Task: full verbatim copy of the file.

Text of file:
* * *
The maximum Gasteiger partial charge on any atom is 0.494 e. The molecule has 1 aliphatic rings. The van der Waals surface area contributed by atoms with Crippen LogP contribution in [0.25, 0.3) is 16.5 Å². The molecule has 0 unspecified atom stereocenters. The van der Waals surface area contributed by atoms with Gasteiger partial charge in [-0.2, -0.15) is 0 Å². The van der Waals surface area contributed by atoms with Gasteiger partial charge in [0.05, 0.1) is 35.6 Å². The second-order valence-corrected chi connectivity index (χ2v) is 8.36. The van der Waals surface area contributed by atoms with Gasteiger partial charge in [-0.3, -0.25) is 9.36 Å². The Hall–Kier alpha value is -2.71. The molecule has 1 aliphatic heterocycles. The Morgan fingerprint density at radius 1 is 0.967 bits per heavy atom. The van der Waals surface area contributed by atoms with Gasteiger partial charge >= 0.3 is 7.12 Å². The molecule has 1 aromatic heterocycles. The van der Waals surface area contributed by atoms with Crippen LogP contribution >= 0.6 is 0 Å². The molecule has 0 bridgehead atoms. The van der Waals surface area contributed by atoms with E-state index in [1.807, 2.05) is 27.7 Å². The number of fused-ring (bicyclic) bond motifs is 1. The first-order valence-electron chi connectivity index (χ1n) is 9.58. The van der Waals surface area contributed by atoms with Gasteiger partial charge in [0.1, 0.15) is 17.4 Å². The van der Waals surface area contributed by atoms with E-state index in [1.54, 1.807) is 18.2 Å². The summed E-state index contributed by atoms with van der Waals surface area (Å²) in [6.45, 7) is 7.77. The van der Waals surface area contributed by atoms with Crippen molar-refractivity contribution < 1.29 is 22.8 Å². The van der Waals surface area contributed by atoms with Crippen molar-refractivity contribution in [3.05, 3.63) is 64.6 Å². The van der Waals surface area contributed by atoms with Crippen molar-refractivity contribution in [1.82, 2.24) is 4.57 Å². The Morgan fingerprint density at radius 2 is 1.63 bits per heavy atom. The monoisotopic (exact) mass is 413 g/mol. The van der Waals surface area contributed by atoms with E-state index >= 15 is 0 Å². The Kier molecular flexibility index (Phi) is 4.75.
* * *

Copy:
The maximum Gasteiger partial charge on any atom is 0.494 e. The molecule has 1 aliphatic rings. The van der Waals surface area contributed by atoms with Crippen LogP contribution in [0.25, 0.3) is 16.5 Å². The molecule has 0 unspecified atom stereocenters. The van der Waals surface area contributed by atoms with Gasteiger partial charge in [-0.2, -0.15) is 0 Å². The van der Waals surface area contributed by atoms with Gasteiger partial charge in [0.05, 0.1) is 35.6 Å². The second-order valence-corrected chi connectivity index (χ2v) is 8.36. The van der Waals surface area contributed by atoms with Gasteiger partial charge in [-0.3, -0.25) is 9.36 Å². The Hall–Kier alpha value is -2.71. The molecule has 1 aliphatic heterocycles. The Morgan fingerprint density at radius 1 is 0.967 bits per heavy atom. The van der Waals surface area contributed by atoms with Gasteiger partial charge >= 0.3 is 7.12 Å². The molecule has 1 aromatic heterocycles. The van der Waals surface area contributed by atoms with Crippen LogP contribution >= 0.6 is 0 Å². The molecule has 0 bridgehead atoms. The van der Waals surface area contributed by atoms with E-state index in [1.807, 2.05) is 27.7 Å². The number of fused-ring (bicyclic) bond motifs is 1. The first-order valence-electron chi connectivity index (χ1n) is 9.58. The van der Waals surface area contributed by atoms with Gasteiger partial charge in [0.1, 0.15) is 17.4 Å². The van der Waals surface area contributed by atoms with E-state index in [1.54, 1.807) is 18.2 Å². The summed E-state index contributed by atoms with van der Waals surface area (Å²) in [6.45, 7) is 7.77. The van der Waals surface area contributed by atoms with Crippen molar-refractivity contribution < 1.29 is 22.8 Å². The van der Waals surface area contributed by atoms with Crippen molar-refractivity contribution in [3.05, 3.63) is 64.6 Å². The van der Waals surface area contributed by atoms with Crippen molar-refractivity contribution in [1.82, 2.24) is 4.57 Å². The Morgan fingerprint density at radius 2 is 1.63 bits per heavy atom. The monoisotopic (exact) mass is 413 g/mol. The van der Waals surface area contributed by atoms with E-state index >= 15 is 0 Å². The Kier molecular flexibility index (Phi) is 4.75.